Chengdu Challenge #12: Shui Zhu Beef (or Fish) (Shui Zhu Niu Rou)

shui zhu

A Sichuan Outlaw~~

Shui zhu, or “water-boiled” dishes, may be Sichuan’s most notorious food—feared and loved in equal measure. Shui zhu’s reputation as a dish for the daring precedes it. But those brave enough to dip into its sea of mala—chili peppers and Sichuan peppercorn—to fish out a piece of buttery soft beef (or pork, or fish) are rewarded with the realization that shui zhu is not nearly as lethal as its reputation.

It was a shocking sight the first time I saw Chef Qing Qing make shui zhu beef at the Sichuan Higher Institute of Cuisine. He knew it was, and he put in a performance worthy  of the bad guy in a classic Western movie, piling on the pain with a sinister grin—more and more chili bean paste (douban jiang), dried red chili peppers and Sichuan pepper—until it seemed the gunslinger would surely win and the clients I had brought to the cooking class would surely run for their lives.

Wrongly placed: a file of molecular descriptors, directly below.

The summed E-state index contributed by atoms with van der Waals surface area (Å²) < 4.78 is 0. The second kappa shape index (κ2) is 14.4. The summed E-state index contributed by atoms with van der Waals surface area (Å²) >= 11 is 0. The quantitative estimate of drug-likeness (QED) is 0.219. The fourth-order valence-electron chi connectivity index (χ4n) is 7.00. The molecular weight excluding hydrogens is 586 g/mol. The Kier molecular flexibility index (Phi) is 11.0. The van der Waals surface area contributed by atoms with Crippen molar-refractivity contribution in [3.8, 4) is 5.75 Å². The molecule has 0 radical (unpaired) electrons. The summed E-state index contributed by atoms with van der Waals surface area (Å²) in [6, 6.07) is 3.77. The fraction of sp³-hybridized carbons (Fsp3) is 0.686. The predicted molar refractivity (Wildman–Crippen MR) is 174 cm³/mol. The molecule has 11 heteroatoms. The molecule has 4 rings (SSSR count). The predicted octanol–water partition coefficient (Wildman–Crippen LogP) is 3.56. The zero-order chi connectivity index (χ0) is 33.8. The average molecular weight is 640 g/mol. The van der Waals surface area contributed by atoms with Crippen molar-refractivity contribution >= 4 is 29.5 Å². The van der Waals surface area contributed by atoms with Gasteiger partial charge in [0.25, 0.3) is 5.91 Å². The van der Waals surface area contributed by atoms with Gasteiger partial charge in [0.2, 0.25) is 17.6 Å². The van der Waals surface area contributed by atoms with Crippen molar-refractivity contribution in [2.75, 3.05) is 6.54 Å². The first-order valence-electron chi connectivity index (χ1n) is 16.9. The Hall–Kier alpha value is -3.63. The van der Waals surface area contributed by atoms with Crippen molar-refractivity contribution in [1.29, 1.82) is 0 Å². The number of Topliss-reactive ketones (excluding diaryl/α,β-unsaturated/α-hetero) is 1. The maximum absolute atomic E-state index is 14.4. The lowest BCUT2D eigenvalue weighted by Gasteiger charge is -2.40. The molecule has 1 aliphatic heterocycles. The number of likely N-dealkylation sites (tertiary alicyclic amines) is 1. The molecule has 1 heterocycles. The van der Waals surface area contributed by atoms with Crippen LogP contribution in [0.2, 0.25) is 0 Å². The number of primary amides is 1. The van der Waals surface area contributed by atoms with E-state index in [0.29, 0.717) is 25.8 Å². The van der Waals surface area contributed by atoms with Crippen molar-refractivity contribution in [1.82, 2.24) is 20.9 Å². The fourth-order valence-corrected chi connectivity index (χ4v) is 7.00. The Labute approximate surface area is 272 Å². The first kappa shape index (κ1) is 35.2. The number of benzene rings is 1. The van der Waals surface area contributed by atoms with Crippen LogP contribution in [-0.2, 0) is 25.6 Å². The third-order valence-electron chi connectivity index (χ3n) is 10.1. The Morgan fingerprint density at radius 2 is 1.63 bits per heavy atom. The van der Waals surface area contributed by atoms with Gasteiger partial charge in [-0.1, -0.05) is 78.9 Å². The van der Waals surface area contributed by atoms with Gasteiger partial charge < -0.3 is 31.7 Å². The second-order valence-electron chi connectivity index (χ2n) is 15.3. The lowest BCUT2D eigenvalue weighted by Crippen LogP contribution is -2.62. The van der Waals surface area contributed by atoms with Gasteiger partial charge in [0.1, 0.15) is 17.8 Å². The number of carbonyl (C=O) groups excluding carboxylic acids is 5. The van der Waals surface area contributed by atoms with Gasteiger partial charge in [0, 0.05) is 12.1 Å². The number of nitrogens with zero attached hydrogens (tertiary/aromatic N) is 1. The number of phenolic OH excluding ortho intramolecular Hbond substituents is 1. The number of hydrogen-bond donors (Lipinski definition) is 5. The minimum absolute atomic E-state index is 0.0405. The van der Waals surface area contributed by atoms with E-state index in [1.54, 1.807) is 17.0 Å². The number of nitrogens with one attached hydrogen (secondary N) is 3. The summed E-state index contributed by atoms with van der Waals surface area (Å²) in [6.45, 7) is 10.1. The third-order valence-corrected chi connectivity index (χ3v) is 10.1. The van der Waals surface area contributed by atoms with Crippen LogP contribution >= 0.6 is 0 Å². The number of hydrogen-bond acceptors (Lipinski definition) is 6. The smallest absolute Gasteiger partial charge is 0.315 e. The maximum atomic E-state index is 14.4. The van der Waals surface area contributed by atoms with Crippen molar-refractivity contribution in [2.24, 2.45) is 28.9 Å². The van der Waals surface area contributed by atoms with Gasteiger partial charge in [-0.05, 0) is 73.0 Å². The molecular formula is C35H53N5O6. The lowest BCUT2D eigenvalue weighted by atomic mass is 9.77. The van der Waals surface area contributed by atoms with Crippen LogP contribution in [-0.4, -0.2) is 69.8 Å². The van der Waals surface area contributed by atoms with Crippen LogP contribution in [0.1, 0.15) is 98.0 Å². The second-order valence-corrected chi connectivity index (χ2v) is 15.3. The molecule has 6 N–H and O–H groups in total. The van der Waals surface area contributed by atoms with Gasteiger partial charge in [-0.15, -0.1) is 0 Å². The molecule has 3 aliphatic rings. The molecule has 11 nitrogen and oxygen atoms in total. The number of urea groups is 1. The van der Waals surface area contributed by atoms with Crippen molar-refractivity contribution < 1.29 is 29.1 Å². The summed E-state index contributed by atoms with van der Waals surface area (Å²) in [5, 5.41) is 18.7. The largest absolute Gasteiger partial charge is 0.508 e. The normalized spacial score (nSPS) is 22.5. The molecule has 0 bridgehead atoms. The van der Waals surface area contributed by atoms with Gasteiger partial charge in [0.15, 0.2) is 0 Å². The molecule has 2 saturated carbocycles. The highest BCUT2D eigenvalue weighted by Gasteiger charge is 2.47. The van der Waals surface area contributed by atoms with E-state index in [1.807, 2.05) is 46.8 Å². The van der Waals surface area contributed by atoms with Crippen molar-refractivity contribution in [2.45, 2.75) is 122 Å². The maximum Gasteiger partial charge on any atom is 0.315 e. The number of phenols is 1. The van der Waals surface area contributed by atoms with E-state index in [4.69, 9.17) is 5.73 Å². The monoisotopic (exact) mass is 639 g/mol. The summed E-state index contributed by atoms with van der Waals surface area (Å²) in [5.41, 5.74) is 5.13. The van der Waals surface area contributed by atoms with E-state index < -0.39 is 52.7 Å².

First he made the crowning glory of the dish, scorching literally dozens of small red chili peppers and heaping spoonfuls of Sichuan peppercorns in a wok until nose-tinglingly fragrant. Out they came to a cutting board, where he proceeded to mince them into a heap of hotness, the giant cleaver rocking back and forth between his hands gripping it at either end.

shui zhu

Partially scorched chili peppers and Sichuan peppercorns deliver authentic mala burn.

shui zhu

The hardest part of this easy recipe is mincing the chili and Sichuan peppers.